All measurements, including ultrasonic measurements, however careful
and scientific, are subject to some uncertainties. Error analysis
is the study and evaluation of these uncertainties; its two main
functions being to allow the practitioner to estimate how large
the uncertainties are and to help him or her to reduce them when
necessary. Because ultrasonics depends on measurements, evaluation
and minimization of uncertainties is crucial.
In science the word "error" does not mean "mistake"
or "blunder" but rather the inevitable uncertainty of
all measurements. Because they cannot be avoided, errors in this
context are not, strictly speaking, "mistakes." At best,
they can be made as small as reasonably possible, and their size
can be reliably estimated.
To illustrate the inevitable occurrence of uncertainties surrounding
attempts at measurement, let us consider a carpenter who must
measure the height of a doorway to an X-ray vault in order to
install a door. As a first rough measurement, she might simply
look at the doorway and estimate that it is 210 cm high. This
crude "measurement" is certainly subject to uncertainty.
If pressed, the carpenter might express this uncertainty by admitting
that the height could be as little as 205 or as much as 215 cm.
If she wanted a more accurate measurement, she would use a tape
measure, and she might find that the height is 211.3 cm. This
measurement is certainly more precise than her original estimate,
but it is obviously still subject to some uncertainty, since it
is inconceivable that she could know the height to be exactly
211.3000 rather than 211.3001 cm, for example.
There are many reasons for this remaining uncertainty. Some of
these causes of uncertainty could be removed if enough care were taken. For example, one source of uncertainty might be that
poor lighting is making it difficult to read the tape; this could
be corrected by improved lighting.
On the other hand, some sources of uncertainty are intrinsic
to the process of measurement and can never be entirely removed.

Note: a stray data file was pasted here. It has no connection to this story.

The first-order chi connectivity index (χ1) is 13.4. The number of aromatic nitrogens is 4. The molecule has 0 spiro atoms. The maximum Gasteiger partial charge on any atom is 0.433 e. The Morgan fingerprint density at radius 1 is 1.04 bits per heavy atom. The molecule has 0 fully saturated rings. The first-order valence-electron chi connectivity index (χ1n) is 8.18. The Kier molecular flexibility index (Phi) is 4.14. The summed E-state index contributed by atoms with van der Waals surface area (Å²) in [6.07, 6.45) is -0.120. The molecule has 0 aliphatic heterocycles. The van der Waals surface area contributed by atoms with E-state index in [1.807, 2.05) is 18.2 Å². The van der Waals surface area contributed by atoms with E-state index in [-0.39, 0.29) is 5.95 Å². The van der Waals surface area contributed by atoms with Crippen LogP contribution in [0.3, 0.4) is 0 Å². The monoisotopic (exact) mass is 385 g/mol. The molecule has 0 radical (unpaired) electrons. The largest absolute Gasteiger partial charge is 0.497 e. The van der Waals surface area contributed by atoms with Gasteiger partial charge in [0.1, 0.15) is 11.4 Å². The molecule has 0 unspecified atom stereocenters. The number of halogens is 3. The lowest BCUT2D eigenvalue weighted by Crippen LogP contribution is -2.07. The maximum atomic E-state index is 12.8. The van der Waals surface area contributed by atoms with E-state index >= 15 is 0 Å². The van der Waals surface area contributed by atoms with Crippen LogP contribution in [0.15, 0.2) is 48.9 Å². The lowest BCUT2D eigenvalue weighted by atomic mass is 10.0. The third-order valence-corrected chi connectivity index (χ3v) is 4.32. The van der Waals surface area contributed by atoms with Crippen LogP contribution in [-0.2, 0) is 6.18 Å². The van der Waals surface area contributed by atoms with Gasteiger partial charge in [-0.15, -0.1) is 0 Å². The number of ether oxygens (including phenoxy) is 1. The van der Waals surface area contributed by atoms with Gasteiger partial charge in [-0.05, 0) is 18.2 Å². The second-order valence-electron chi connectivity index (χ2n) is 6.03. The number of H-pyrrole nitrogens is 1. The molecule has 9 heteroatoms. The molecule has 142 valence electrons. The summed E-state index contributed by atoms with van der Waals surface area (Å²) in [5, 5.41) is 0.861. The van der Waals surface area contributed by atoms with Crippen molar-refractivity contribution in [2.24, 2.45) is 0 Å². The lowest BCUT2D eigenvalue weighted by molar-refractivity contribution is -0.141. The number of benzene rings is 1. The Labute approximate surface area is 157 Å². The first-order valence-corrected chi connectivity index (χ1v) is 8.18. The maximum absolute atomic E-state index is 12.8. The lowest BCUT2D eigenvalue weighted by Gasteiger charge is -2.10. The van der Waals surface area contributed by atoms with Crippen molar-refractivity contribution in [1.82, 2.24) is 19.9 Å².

For instance, let us suppose the carpenter's tape is graduated
in half-centimeters. The top of the door will probably not coincide
precisely with one of the half-centimeter marks, and if it does
not, then the carpenter must estimate just where the top lies
between two marks. Even if the top happens to coincide with one
of the marks, the mark itself is perhaps a millimeter wide, so
she must estimate just where the top lies within the mark. In
either case, the carpenter ultimately must estimate where the
top of the door lies relative to the markings on her tape, and
this necessity causes some uncertainty in her answer.
By buying a better tape with closer and finer markings, the carpenter
can reduce her uncertainty, but she cannot eliminate it entirely.
If she becomes obsessively determined to find the height of the
door with the greatest precision that is technically possible,
she could buy an expensive laser interferometer. But even the
precision of an interferometer is limited to distances on the
order of the wavelength of light (about 0.000005 meters). Although
she would now be able to measure the height with fantastic precision,
she still would not know the height of the doorway exactly.
Furthermore, as the carpenter strives for greater precision,
she will encounter an important problem of principle. She will
certainly find that the height is different in different places.
Even in one place, she will find that the height varies if the
temperature and humidity vary, or even if she accidentally rubs
off a thin layer of dirt. In other words, she will find that there
is no such thing as one exact height of the doorway. This kind
of problem is called a "problem of definition" (the
height of the door is not well-defined and plays an important
role in many scientific measurements).
Our carpenter's experiences illustrate what is found to be generally
true. No physical quantity (a thickness, time between pulse-echoes,
a transducer position, etc.) can be measured with complete certainty.
With care we may be able to reduce the uncertainties until they
are extremely small, but to eliminate them entirely is impossible.
In everyday measurements we do not usually bother to discuss
uncertainties. Sometimes the uncertainties are simply not interesting.
If we say that the distance between home and school is 3 miles,
it does not matter (for most purposes) whether this means "somewhere
between 2.5 and 3.5 miles" or "somewhere between 2.99
and 3.01 miles." Often the uncertainties are important, but
can be allowed for instinctively and without explicit consideration.
When our carpenter comes to fit her door, she must know its height
with an uncertainty that is less than 1 mm or so. However, as
long as the uncertainty is this small, the door will (for all
practical purposes) be a perfect fit, x-rays will not leak out,
and her concern with error analysis will come to an end.